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Will Indy be next to take a chance?

Just five years removed from being the first player chosen in the NFL draft, quarterback Tim Couch was released Sunday for the second time in less than three months.

The move came just before the NFL's 4 p.m. ET deadline for reducing rosters to the mandatory 53-player limit and after Packers officials had spent most of the day trying to trade the former Cleveland Browns starter.

Green Bay, having decided Couch was not the upgrade it had sought as Brett Favre's primary backup, will enter the season with the same quarterback depth chart -- Favre, followed by Doug Pederson and youngster Craig Nall -- that it had in 2003. It became obvious in recent weeks, as Couch struggled with a sore arm, that he would not oust Pederson from the No. 2 spot.

"We took a shot in hoping he could be the guy. I don't think
it's the first time in the league that you were wrong on somebody.
It certainly won't be my last time and it wasn't my first time,"
coach Mike Sherman said. "You hit on players and you miss on players. It
happens every day in this league.

"It's unfortunate. I'm disappointed it didn't work out. I
really thought with the tapes I studied last year, I really thought
it would work out. It didn't.

"I talked to him about it a little while ago. We're both
disappointed."

In June, the Packers signed Couch, 27, to a one-year, $1.25 million contract following his release by the Browns. The team must count $625,000, the amount of the signing bonus in that deal, toward its 2004 salary cap. Green Bay will recoup the $625,000 in base salary that Couch was due this season.

Where the former University of Kentucky star goes from here, and how many teams will show interest in him, remains to be seen. One of the teams said to have had discussions with the Packers on Sunday is Indianapolis, which for now has unproven Joe Hamilton and Jim Sorgi as the backups to Peyton Manning. As Couch discovered when he was released by Cleveland, there are few openings leaguewide.

Because he is a "vested" veteran, with more than four seasons of experience, Couch will be guaranteed his entire '04 salary if he is on a team's opening day roster. For that reason alone, interested teams may wait until after the first week of the season, when the salary guarantee disappears, to consider signing him.

Couch got considerable snaps early in training camp in an effort to accelerate the learning curve as he tried to assimilate the Green Bay offense. Soreness in his biceps limited him in some practices and, in three preseason contests, Couch completed just 11 of 34 passes for 96 yards with no touchdowns and no interceptions. He has suffered from elbow problems during his five seasons with the Browns, and some suggested the soreness dated to his college career.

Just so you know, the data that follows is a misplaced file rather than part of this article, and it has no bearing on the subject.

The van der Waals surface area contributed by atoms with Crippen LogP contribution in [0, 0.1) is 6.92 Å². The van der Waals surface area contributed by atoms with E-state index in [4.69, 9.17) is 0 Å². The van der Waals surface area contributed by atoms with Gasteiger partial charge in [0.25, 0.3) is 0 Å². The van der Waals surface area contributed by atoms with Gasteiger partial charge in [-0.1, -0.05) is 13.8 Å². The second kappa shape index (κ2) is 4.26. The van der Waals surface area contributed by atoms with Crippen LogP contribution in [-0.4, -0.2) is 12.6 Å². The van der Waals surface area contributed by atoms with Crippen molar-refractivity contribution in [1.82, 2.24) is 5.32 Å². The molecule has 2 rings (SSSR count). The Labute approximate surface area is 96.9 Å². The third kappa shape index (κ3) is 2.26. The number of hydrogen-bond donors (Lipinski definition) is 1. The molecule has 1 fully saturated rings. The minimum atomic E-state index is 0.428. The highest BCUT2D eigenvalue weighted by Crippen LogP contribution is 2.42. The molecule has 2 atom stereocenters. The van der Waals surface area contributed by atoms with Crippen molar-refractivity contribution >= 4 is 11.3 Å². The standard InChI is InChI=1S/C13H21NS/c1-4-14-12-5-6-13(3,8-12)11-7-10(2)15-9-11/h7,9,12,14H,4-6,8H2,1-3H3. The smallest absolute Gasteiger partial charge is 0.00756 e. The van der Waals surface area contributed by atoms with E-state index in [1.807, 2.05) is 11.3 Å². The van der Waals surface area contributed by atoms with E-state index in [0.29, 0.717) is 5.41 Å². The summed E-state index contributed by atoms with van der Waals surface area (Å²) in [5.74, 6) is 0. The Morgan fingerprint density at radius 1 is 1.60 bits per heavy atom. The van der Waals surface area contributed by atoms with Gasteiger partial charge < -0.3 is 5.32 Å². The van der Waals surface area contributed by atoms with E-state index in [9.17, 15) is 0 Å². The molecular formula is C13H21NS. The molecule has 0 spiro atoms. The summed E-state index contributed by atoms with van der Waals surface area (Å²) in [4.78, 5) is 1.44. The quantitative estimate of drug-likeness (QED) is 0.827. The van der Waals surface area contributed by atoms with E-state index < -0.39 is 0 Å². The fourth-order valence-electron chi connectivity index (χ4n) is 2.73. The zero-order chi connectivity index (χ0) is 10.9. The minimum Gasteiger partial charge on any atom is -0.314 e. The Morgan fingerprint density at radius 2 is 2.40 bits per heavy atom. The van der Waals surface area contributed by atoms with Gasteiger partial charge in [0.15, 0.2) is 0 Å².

The release of Couch, arguably the most prominent name among the veterans jettisoned Sunday, was only mildly surprising, especially to those who had seen him play this summer.

It took Couch and the Packers nearly two months and hours of discussions to complete a deal because Cleveland officials declined early on to release him, hoping instead to persuade another team to trade for him.

For Couch, Green Bay appeared to be his best option all along. It was believed the Browns at first were seeking a second-round pick for Couch, but lowered their demands. The biggest sticking point at the time, though, was the reluctance of the first overall choice in the 1999 draft to commit to more than one year in Green Bay.

Couch visited with Packers officials in Green Bay on April 6-7. Less than two weeks earlier, he dined with coach Mike Sherman in Cleveland, only hours after the Packers had received official permission from Browns officials to meet with the five-year veteran.

The Packers staff genuinely liked Couch from the outset.

Couch's five-year tenure in Cleveland essentially ended when the club signed former San Francisco starter Jeff Garcia to a four-year, $25 million contract. The market for Couch was then very slow.

At one point in the spring, Couch attempted to participate in the Browns' offseason conditioning program, but club officials requested he not use the complex. The feeling was that, if Couch were injured during a conditioning session, Cleveland could be liable for the final two seasons of his contract and his trade value would be diminished.

That impasse led Couch to file a grievance against the team. He eventually dropped the grievance as part of the agreement that led to his release by the Browns.

In 62 appearances, 59 of them starts, Couch has completed 1,025 of 1,714 attempts, for 11,131 yards, with 64 touchdown passes, 67 interceptions and a passer rating of 75.1.

For now at least, Couch is the third quarterback from the much ballyhooed first round of the 1999 draft to be out of work, joining Akili Smith and Cade McNown in the unemployment line. There were five quarterbacks chosen among the first 12 picks of that draft.

Len Pasquarelli is a senior writer for ESPN.com. Information from The Associated Press was used in this report.